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Why is it so difficult to learn about race/ism?

Why is it so difficult to learn about race?

Dan Berry  •  June 20, 2023 

My wife Anne and I will be married for 48 years this August.  Over the years, we have had a boatload of disagreements.  Whenever a disagreement would arise, I would feel personally attacked, become defensive, and we became two rocks in a blender.  Because my go-to was to become insecure, I would get angry, frustrated and begin to take everything personally.  While in that place of insecurity, it would always be difficult for me to really understand what was going on. Never was there much listening and learning. If I would have just quit making it about me all the time, I could have learned what was really going on and been a better husband.

When it comes to race/ism, I don’t think there is another subject that garners self-preservation in people more. The mere mention of race/ism will ignite emotions that shut down all learning.  No one wants to be racist, let alone be thought of as racist, so that becomes THE ISSUE. The really sad part is that when we are making it about us and how we aren’t racist, many times, we tend to lash out at the learning process. 

Listening is crucial to the process of learning and personal growth. Listening goes beyond simply hearing the words being spoken; it involves actively engaging with the learning process, being open to different perspectives, and truly understanding the message being conveyed. Effective listening not only enhances comprehension but also promotes empathy, critical thinking, and collaboration.

Listening is crucial

In my marriage, when I learned to take a step back from myself and just be open and listen, everything changed, and I began to grow as a husband.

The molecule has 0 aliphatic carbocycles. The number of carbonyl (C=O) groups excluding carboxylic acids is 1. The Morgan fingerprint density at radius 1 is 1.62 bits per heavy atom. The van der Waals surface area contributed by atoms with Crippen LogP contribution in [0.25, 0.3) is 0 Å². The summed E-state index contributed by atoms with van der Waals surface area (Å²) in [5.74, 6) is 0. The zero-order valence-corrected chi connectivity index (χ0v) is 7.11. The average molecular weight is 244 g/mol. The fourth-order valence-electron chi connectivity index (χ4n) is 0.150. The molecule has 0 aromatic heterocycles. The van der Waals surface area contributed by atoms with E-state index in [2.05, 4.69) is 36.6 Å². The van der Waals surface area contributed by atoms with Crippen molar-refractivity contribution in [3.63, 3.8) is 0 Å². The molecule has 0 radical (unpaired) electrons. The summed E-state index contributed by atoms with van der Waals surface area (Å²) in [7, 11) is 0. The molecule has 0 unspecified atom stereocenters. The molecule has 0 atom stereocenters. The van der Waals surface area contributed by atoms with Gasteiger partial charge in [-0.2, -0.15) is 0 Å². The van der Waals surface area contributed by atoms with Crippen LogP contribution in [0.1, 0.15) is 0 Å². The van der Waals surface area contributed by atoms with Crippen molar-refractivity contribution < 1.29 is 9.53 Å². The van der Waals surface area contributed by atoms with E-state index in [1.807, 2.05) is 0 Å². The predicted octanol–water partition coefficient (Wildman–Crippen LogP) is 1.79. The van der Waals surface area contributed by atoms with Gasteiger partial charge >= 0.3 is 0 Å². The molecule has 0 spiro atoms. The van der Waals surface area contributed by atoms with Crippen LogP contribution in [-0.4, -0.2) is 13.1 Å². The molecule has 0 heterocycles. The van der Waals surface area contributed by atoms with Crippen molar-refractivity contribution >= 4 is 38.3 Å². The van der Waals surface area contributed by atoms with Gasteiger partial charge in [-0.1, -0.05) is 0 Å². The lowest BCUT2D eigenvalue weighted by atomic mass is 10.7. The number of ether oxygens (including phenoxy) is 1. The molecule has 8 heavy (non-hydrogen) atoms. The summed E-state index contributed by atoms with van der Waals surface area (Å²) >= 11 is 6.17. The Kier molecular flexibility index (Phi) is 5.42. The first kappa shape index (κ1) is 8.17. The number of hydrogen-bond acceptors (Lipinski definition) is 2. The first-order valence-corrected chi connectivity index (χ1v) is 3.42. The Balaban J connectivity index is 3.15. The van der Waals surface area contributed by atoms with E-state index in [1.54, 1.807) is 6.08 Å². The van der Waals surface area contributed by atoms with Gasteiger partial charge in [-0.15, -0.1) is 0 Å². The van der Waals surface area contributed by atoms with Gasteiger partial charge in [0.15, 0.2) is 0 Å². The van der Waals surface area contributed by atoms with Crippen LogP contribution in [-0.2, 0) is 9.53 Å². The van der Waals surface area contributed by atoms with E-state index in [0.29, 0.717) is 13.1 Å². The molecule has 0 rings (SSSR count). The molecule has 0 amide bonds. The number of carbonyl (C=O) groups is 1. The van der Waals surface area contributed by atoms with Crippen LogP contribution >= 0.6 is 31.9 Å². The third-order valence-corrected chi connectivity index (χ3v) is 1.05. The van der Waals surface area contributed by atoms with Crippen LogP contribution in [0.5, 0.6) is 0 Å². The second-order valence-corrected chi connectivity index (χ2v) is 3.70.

When it comes to learning about race/ism, the challenge lies in our instinct for self-preservation. The mere mention of race or racism often triggers strong emotions that can hinder our ability to listen and learn. Nobody wants to be labeled as racist, and this fear can overshadow the genuine desire to engage in meaningful dialogue. Unfortunately, when we become defensive and make it about ourselves, we inadvertently close ourselves off from the learning process.

When I facilitated What LIES Between Us, I learned that at the beginning of the class, we have to ask people to take a step back, breathe, and realize that this class is not an opportunity for them to prove that they are not racist. Rather, It is an opportunity for us to learn the truth about race/ism. It became essential to emphasize that the purpose of the class was not to prove one’s innocence but to collectively uncover the truth about race/ism. By fostering a mindset of openness and active listening, we could begin to challenge preconceptions, explore complex issues, and work toward personal growth.

What lies between us

In my marriage, when I started listening, I learned so much about my wife. When I gained more understanding, it made me want to be a better husband. The same is true here. When we learn about race/ism, we gain an understanding and are inspired to take steps toward abolishing it. There is no need to be defensive. Listening and learning simply help us lean into our own liberation.

In closing, the next time you are gifted the opportunity to have a conversation or take a class about race/ism, take a breath, step back, and learn; let the truth set you free. We can LISTEN to LEARN, and we can LEARN in order to LIBERATE.


Dan Berry is the author of Navigating Diversity In Our Most Segregated Hour, a Certified Instructor for the What LIES Between Us and Confronting Whiteness courses, and advises individuals and organizations on how to take first steps toward racial healing through Bridge Building Solutions.
He has pastored for forty years in Iowa.  After pastoring in predominantly white spaces for several years, he began to realize the need to bring about racial healing in the body of Christ. For the last 30 years he has worked to bridge ethnic and cultural divides, a work that has led him into confronting the churches complicity in upholding systems of racism.

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